power (see v. Isa 11:2) behind them, they can be described as "striking" the
tyrants down. Nevertheless, the MT reading may not need emending. Isaiah
refers to the entire "earth" as the object of God's judgment in several places
without specifying the wicked as the object of the judgment (Isa 24:17-21; Isa
26:9, Isa 26:21; Isa 28:22; cf. Isa 13:11).
tn Heb "and by the breath of his lips he will kill the wicked." The "breath of
his lips" refers to his speech, specifically in this context his official decrees that
the wicked oppressors be eliminated from his realm. See the preceding note.
14

Isa 11:5 Justice will be like a belt around his waist, integrity will be like a belt
around his hips.15
tn Heb "Justice will be the belt [or "undergarment"] on his waist, integrity the
belt [or "undergarment"] on his hips." The point of the metaphor is uncertain. If
a belt worn outside the robe is in view, then the point might be that
justice/integrity will be readily visible or that these qualities will give support to
his rule. If an undergarment is in view, then the idea might be that these
characteristics support his rule or that they are basic to everything else.
15

Isa 11:6 A wolf will reside16 with a lamb, and a leopard will lie down with a young
goat; an ox and a young lion will graze together,17 as a small child leads them
along.

( gur) normally refers to living as a dependent, resident alien


tn The verb
in another society.
16

tc The Hebrew text reads, "and an ox, and a young lion, and a fatling
together." Since the preceding lines refer to two animals and include a verb,
17

many emend


( um ri', "and the fatling") to an otherwise unattested verb
e



( yimr 'u, "they will graze"); cf. NAB, TEV, CEV. One of the Qumran
e

copies of Isaiah confirms this suggestion (1QIsaa). The present translation


assumes this change.
Isa 11:7 A cow and a bear will graze together, their young will lie down together.18 A
lion, like an ox, will eat straw.
18

tn Heb "and a cow and a bear will graze together they will lie down, their

young." This is a case of pivot pattern;



( yakhddav, "together") goes with
both the preceding and following statements.
Isa 11:8 A baby19 will play over the hole of a snake;20 over the nest21 of a serpent an
infant22 will put his hand.23
19

tn Heb "one sucking," i.e., still being nursed by his mother.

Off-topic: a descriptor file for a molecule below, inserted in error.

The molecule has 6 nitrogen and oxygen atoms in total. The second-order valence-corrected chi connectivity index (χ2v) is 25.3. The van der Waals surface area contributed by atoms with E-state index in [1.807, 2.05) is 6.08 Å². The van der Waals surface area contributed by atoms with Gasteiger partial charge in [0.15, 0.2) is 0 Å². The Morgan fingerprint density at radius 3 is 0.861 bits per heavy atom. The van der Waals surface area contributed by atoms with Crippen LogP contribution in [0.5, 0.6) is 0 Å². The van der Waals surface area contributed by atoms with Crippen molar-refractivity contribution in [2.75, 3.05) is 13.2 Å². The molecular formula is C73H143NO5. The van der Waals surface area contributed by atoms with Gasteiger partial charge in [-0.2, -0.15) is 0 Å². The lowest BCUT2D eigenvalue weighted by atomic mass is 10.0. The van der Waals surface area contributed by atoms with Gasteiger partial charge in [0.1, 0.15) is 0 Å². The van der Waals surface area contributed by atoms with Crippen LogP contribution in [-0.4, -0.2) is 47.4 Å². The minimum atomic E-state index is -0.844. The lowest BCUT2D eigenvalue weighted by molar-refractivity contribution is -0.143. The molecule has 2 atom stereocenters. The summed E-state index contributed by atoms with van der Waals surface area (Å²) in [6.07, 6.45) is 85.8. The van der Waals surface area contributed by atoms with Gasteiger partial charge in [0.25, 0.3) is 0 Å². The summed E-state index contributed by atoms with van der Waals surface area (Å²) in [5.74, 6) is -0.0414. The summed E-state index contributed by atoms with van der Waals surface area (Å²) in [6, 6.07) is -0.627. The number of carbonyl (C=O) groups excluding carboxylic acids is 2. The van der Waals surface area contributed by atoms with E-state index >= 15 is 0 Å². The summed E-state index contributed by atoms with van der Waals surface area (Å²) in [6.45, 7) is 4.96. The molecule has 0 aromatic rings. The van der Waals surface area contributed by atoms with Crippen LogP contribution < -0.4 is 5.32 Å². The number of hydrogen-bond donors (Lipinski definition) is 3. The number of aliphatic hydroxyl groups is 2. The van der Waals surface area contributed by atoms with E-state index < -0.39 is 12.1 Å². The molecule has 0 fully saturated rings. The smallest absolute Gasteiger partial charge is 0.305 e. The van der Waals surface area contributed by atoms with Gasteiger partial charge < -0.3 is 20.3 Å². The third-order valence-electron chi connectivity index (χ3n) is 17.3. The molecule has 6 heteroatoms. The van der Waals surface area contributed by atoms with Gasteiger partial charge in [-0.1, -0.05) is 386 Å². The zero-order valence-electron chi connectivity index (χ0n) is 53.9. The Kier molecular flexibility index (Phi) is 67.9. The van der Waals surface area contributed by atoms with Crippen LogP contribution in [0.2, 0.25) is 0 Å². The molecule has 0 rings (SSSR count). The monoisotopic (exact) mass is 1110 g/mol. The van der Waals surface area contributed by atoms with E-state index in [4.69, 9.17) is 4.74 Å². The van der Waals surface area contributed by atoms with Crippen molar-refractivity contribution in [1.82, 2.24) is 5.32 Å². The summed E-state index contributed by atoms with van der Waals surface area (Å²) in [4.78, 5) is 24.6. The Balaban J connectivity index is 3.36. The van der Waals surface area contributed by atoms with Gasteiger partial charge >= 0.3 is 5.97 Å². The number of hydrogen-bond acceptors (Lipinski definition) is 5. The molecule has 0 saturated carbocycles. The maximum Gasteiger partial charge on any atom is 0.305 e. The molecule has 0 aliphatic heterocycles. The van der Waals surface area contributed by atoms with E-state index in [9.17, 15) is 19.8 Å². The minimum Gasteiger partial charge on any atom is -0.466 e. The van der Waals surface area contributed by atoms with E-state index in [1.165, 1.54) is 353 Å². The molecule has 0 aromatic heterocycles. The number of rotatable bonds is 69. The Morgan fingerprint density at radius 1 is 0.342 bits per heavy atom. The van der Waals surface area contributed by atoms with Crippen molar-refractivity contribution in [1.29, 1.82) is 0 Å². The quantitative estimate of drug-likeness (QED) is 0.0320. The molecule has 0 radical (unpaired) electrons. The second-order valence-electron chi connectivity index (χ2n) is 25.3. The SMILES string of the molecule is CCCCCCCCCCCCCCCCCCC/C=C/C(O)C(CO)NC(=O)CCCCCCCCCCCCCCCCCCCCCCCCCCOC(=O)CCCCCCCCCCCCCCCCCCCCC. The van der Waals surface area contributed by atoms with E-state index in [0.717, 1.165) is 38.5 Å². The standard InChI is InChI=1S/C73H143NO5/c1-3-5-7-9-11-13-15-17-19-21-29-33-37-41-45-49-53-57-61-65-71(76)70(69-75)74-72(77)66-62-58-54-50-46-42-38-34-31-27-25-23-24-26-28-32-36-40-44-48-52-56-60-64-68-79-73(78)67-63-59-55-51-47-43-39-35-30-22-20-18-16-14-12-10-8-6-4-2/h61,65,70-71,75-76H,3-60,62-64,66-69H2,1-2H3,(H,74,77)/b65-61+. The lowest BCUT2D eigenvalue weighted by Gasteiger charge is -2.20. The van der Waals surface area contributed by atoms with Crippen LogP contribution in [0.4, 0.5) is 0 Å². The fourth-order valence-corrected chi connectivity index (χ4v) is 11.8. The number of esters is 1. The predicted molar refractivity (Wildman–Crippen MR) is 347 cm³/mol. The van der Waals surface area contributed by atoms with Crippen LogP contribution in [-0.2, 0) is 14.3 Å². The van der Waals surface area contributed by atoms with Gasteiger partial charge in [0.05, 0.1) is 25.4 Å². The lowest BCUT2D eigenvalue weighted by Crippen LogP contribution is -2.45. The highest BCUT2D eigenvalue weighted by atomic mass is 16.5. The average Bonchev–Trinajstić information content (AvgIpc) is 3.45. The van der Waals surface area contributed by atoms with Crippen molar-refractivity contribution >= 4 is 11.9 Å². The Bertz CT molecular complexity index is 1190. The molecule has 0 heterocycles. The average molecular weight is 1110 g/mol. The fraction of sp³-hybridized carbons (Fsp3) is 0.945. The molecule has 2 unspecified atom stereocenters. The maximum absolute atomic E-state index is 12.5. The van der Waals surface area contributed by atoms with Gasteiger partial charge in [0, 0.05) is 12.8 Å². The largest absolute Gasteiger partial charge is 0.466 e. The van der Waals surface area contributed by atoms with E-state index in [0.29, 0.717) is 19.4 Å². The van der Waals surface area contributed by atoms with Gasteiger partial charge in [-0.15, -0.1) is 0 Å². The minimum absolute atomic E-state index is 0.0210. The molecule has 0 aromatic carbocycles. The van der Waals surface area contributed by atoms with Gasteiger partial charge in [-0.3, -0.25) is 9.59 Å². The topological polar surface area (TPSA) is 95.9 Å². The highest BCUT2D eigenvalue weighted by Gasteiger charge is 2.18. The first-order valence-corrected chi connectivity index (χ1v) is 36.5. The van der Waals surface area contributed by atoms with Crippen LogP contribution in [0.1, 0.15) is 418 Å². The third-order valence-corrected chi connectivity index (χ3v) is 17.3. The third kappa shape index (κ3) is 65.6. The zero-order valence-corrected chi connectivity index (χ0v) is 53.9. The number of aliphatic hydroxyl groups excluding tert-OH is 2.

20

tn Or perhaps, "cobra" (cf. NAB, NASB, NIV, NCV); KJV, ASV, NRSV "asp."


( m 'urat, "place of
light"), i.e., opening of a hole. Some prefer to emend to

( m 'arat,

21

tc The Hebrew text has the otherwise unattested

"cave, den").

22

tn Heb "one who is weaned" (cf. KJV, ASV, NASB, NRSV).

sn The transformation of the animal kingdom depicted here typifies what will
occur in human society under the just rule of the ideal king (see vv. Isa 11:3-5).
The categories "predator-prey" (i.e., oppressor-oppressed) will no longer exist.
23

Isa 11:9 They will no longer injure or destroy on my entire royal mountain. 24 For
there will be universal submission to the LORD's sovereignty, just as the waters
completely cover the sea.25
tn Heb "in all my holy mountain." In the most basic sense the Lord's "holy
mountain" is the mountain from which he rules over his kingdom (see Eze
28:14, Eze 28:16). More specifically it probably refers to Mount
Zion/Jerusalem or to the entire land of Israel (see Psa 2:6; Psa 15:1; Psa 43:3;
Isa 56:7; Isa 57:13; Eze 20:40; Oba 16; Zep 3:11). If the Lord's universal
kingdom is in view in this context (see the note on "earth" at v. Isa 11:4), then
the phrase would probably be metonymic here, standing for God's worldwide
dominion (see the next line).
24

tn Heb "for the earth will be full of knowledge of the Lord, as the waters
cover the sea." The translation assumes that a universal kingdom is depicted
25

here, but

'( erets) could be translated "land" (see the note at v. Isa 11:4).
"Knowledge of the Lord" refers here to a recognition of the Lord's sovereignty
which results in a willingness to submit to his authority. See the note at v. Isa
11:2.
Isa 11:10 At that time26 a root from Jesse27 will stand like a signal flag for the
nations. Nations will look to him for guidance,28 and his residence will be majestic.
tn Or "in that day" (KJV). The verb that introduces this verse serves as a
discourse particle and is untranslated; see note on "in the future" in Isa 2:2.
26

27

sn See the note at v. Isa 11:1.

tn Heb " a root from Jesse, which stands for a signal flag of the nations, of
him nations will inquire" [or "seek"].
28

(Isa 11:1-10 WTT)